During Paul Robeson Jr.’s childhood in the 1930s and ’40s, his father was one of the country’s first major African American stars. A onetime all-American football player who briefly practiced law, the senior Robeson appeared in movies, concerts and leading roles on Broadway.
He was also an outspoken advocate for social and racial equality and, in the 1930s, began to visit the Soviet Union. Between the ages of 9 and 11, Paul Jr. lived in Moscow, where he became fluent in Russian. He later trained as an electrical engineer, worked as a translator of Russian-language scientific journals and began to emulate his father’s activism.
In 1950, the senior Robeson’s U.S. passport was revoked when he refused to sign an affidavit that he was not a Communist — although he never joined the party. It was not restored for more than eight years, and the political ostracism severely damaged his career. He died in 1976.
The younger Mr. Robeson was, however, a member of the Communist Party for more than a decade, until the early 1960s. At a gathering at the Soviet Embassy in Washington in 1951, he and his father were photographed beneath a portrait of Joseph Stalin.
“I follow in my father’s cultural tradition,” he told the New York Times in 1993, “and like him, I am a black radical.”
Mr. Robeson Jr., who died April 26 at 86, devoted much of his life to protecting and preserving his father’s legacy and keeping alive his voice — both as a singer and as an activist.
Mr. Robeson Jr. released archival recordings of his father and wrote “The Undiscovered Paul Robeson,” a two-volume biography that received mixed reviews. He was a consultant on documentaries about his father’s life, including an “American Masters” film that premiered on PBS in 1999. He also directed a foundation that helped organize archives and other artifacts related to his father. (Some of the archives are housed at Howard University.)
In 1977, he led a high-profile campaign denouncing a new biographical play about his father by African American playwright Phillip Hayes Dean, who died April 14. More than 50 prominent black intellectuals, civil rights leaders and political figures, including Maya Angelou, Coretta Scott King and Rep. Charles Rangel (D-N.Y.) signed an open letter that ran as part of a two-page advertisement in Variety magazine.
They complained that Dean’s play, which featured James Earl Jones in the title role, did not adequately address Robeson’s political activism. Instead, they said it depicted him as a “naive, ignoble giant” and that African Americans “have repeatedly seen the giants among us reduced from revolutionary heroic dimensions to manageable sentimentalized size.”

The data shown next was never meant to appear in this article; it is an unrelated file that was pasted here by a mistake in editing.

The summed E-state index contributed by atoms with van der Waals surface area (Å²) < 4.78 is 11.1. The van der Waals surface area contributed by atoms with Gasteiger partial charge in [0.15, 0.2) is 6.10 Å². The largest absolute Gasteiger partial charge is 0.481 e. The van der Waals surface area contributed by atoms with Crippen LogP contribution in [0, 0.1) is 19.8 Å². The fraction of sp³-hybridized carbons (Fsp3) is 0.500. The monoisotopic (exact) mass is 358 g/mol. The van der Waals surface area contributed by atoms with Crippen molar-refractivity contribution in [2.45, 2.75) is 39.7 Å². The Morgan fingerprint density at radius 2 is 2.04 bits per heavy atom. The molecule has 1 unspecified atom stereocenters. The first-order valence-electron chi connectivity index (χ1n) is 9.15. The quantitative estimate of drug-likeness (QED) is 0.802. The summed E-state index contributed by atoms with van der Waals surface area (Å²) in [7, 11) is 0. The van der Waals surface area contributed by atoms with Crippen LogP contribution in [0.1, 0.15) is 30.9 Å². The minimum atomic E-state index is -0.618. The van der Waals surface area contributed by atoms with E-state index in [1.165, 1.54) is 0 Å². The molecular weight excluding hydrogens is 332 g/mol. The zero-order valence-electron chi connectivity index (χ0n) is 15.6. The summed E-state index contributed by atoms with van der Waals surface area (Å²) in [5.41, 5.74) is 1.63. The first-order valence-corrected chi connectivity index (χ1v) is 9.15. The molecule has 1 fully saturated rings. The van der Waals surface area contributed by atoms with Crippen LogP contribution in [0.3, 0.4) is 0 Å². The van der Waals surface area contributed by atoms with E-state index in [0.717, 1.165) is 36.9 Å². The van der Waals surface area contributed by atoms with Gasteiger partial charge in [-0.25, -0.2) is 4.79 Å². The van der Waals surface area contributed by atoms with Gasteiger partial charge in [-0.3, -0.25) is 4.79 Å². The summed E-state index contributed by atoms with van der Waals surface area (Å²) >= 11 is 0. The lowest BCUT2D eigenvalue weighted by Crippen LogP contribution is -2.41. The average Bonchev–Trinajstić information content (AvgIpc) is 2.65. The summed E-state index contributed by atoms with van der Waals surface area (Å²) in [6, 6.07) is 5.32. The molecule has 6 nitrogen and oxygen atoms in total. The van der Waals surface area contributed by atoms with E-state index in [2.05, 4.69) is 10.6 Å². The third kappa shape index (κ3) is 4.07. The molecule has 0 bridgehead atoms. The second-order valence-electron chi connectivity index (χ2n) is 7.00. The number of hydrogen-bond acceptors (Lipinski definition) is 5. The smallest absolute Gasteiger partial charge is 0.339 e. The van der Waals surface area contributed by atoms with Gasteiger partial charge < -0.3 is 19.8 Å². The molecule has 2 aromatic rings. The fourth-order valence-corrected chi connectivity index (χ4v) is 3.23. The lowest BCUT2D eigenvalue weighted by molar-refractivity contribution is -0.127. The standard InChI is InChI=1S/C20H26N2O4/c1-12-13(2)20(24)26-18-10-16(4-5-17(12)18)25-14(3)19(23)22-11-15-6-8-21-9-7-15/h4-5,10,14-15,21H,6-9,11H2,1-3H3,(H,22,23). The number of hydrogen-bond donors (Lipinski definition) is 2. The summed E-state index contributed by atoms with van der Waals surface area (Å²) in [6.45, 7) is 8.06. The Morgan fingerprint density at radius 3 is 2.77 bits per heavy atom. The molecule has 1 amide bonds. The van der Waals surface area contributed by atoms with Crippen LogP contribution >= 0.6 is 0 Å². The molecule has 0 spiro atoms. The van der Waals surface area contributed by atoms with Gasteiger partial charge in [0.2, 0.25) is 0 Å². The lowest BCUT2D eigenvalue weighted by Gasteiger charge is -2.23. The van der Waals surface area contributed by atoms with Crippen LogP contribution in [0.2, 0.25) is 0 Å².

Dean confronted Mr. Robeson and other signers of the open letter at a tense news conference in Washington in December 1977.
“I’m as black as anyone in this room,” the playwright said, defending his artistic freedom. “You have no right to say I am involved in some kind of a conspiracy to distort Paul Robeson.”
Dean’s play had a short run on Broadway in 1978 before having more successful revivals in 1988 and 1995. The protests died away, but Mr. Robeson never accepted the play’s depiction of his father.
“I still feel the character as written is a counterfeit,” he said in 1988.
Paul Robeson Jr. was born Nov. 2, 1927, in Brooklyn. An only child, he spent years in Europe before settling with his parents in Connecticut. He was a member of the football and track teams at Cornell University, where he received a bachelor’s degree in electrical engineering in 1949. He found it difficult to find work.
“I was unemployable because I was black and radical,” Mr. Robeson told the Los Angeles Times in 1993. “For years I used to record my father and do the sound for his concerts so he could hear himself on stage.”
Mr. Robeson, who lived in New York for many years, died in Jersey City of lymphoma, his wife, Marilyn Greenberg Robeson, said in a statement.
Besides his wife of 64 years, survivors include a daughter, Susan Robeson of New York; and a grandson. A son, David Paul Robeson, died in 1998.
In 1993, he published “Paul Robeson Jr. Speaks to America,” a book in which he argued that the country’s racial politics should be viewed as a mosaic of distinct ethnic identities instead of as a melting pot of many groups into one.
For years, however, he focused his most steadfast efforts on perpetuating the memory of his father.
“I would say the biggest thing about my father is that he was a genuine living hero, as distinct from a role model,” he said in 1993. “A hero in the sense that he dedicated his life to certain principles, to certain values, without fear of the consequences.”